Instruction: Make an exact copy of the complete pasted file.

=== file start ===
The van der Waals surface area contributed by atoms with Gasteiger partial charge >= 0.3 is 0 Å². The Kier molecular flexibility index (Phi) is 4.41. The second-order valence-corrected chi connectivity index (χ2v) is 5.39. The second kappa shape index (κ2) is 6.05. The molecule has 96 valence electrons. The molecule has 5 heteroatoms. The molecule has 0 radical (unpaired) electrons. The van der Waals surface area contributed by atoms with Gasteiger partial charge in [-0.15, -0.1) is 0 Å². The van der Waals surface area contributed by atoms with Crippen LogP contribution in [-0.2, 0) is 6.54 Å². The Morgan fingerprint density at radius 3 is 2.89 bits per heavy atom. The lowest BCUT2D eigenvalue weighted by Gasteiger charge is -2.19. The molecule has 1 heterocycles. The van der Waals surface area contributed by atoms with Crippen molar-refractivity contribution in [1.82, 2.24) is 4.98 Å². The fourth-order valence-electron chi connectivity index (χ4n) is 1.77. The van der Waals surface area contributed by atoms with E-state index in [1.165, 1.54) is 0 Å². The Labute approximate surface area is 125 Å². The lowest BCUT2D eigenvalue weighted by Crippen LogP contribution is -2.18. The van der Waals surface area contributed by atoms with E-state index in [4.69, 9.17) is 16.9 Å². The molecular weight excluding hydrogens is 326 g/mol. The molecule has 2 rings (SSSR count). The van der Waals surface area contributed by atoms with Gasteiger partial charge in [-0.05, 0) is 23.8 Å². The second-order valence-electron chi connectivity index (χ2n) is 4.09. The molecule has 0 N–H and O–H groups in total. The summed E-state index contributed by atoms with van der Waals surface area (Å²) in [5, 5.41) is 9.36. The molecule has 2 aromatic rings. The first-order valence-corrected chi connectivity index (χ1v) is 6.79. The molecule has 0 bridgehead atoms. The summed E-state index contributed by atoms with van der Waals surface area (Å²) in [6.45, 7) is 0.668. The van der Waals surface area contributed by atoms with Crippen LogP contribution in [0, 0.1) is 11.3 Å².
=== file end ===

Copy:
The van der Waals surface area contributed by atoms with Gasteiger partial charge >= 0.3 is 0 Å². The Kier molecular flexibility index (Phi) is 4.41. The second-order valence-corrected chi connectivity index (χ2v) is 5.39. The second kappa shape index (κ2) is 6.05. The molecule has 96 valence electrons. The molecule has 5 heteroatoms. The molecule has 0 radical (unpaired) electrons. The van der Waals surface area contributed by atoms with Gasteiger partial charge in [-0.15, -0.1) is 0 Å². The van der Waals surface area contributed by atoms with Crippen LogP contribution in [-0.2, 0) is 6.54 Å². The Morgan fingerprint density at radius 3 is 2.89 bits per heavy atom. The lowest BCUT2D eigenvalue weighted by Gasteiger charge is -2.19. The molecule has 1 heterocycles. The van der Waals surface area contributed by atoms with Crippen molar-refractivity contribution in [1.82, 2.24) is 4.98 Å². The fourth-order valence-electron chi connectivity index (χ4n) is 1.77. The van der Waals surface area contributed by atoms with E-state index in [1.165, 1.54) is 0 Å². The Labute approximate surface area is 125 Å². The lowest BCUT2D eigenvalue weighted by Crippen LogP contribution is -2.18. The van der Waals surface area contributed by atoms with E-state index in [4.69, 9.17) is 16.9 Å². The molecular weight excluding hydrogens is 326 g/mol. The molecule has 2 rings (SSSR count). The van der Waals surface area contributed by atoms with Gasteiger partial charge in [-0.05, 0) is 23.8 Å². The second-order valence-electron chi connectivity index (χ2n) is 4.09. The molecule has 0 N–H and O–H groups in total. The summed E-state index contributed by atoms with van der Waals surface area (Å²) in [5, 5.41) is 9.36. The molecule has 2 aromatic rings. The first-order valence-corrected chi connectivity index (χ1v) is 6.79. The molecule has 0 bridgehead atoms. The summed E-state index contributed by atoms with van der Waals surface area (Å²) in [6.45, 7) is 0.668. The van der Waals surface area contributed by atoms with Crippen LogP contribution in [0, 0.1) is 11.3 Å².